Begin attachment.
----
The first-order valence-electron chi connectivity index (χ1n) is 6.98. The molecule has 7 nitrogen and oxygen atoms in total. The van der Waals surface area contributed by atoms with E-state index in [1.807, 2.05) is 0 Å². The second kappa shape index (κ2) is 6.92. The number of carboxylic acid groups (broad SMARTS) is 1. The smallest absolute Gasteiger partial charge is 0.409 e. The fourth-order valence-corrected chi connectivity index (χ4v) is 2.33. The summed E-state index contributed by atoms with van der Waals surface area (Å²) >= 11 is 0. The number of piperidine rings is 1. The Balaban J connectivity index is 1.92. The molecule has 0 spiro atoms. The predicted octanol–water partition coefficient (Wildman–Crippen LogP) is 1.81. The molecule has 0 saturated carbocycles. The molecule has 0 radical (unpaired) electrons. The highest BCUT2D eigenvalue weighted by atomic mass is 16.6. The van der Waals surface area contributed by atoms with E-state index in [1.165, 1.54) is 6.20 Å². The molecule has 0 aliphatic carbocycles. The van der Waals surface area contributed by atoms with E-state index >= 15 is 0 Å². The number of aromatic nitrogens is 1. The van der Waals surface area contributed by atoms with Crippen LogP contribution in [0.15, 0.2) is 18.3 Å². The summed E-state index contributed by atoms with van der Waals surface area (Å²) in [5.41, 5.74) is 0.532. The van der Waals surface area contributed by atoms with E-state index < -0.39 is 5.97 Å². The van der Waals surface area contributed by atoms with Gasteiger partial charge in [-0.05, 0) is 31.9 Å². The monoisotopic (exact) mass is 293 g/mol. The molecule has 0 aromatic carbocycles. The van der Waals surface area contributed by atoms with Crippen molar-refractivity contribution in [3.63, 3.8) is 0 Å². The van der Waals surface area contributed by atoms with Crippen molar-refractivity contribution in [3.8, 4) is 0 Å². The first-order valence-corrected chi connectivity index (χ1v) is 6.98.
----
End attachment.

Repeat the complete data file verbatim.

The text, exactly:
The first-order valence-electron chi connectivity index (χ1n) is 6.98. The molecule has 7 nitrogen and oxygen atoms in total. The van der Waals surface area contributed by atoms with E-state index in [1.807, 2.05) is 0 Å². The second kappa shape index (κ2) is 6.92. The number of carboxylic acid groups (broad SMARTS) is 1. The smallest absolute Gasteiger partial charge is 0.409 e. The fourth-order valence-corrected chi connectivity index (χ4v) is 2.33. The summed E-state index contributed by atoms with van der Waals surface area (Å²) >= 11 is 0. The number of piperidine rings is 1. The Balaban J connectivity index is 1.92. The molecule has 0 spiro atoms. The predicted octanol–water partition coefficient (Wildman–Crippen LogP) is 1.81. The molecule has 0 saturated carbocycles. The molecule has 0 radical (unpaired) electrons. The highest BCUT2D eigenvalue weighted by atomic mass is 16.6. The van der Waals surface area contributed by atoms with E-state index in [1.165, 1.54) is 6.20 Å². The molecule has 0 aliphatic carbocycles. The van der Waals surface area contributed by atoms with E-state index >= 15 is 0 Å². The number of aromatic nitrogens is 1. The van der Waals surface area contributed by atoms with Crippen LogP contribution in [0.15, 0.2) is 18.3 Å². The summed E-state index contributed by atoms with van der Waals surface area (Å²) in [5.41, 5.74) is 0.532. The van der Waals surface area contributed by atoms with E-state index < -0.39 is 5.97 Å². The van der Waals surface area contributed by atoms with Gasteiger partial charge in [-0.05, 0) is 31.9 Å². The monoisotopic (exact) mass is 293 g/mol. The molecule has 0 aromatic carbocycles. The van der Waals surface area contributed by atoms with Crippen molar-refractivity contribution in [3.63, 3.8) is 0 Å². The van der Waals surface area contributed by atoms with Crippen molar-refractivity contribution in [3.8, 4) is 0 Å². The first-order valence-corrected chi connectivity index (χ1v) is 6.98.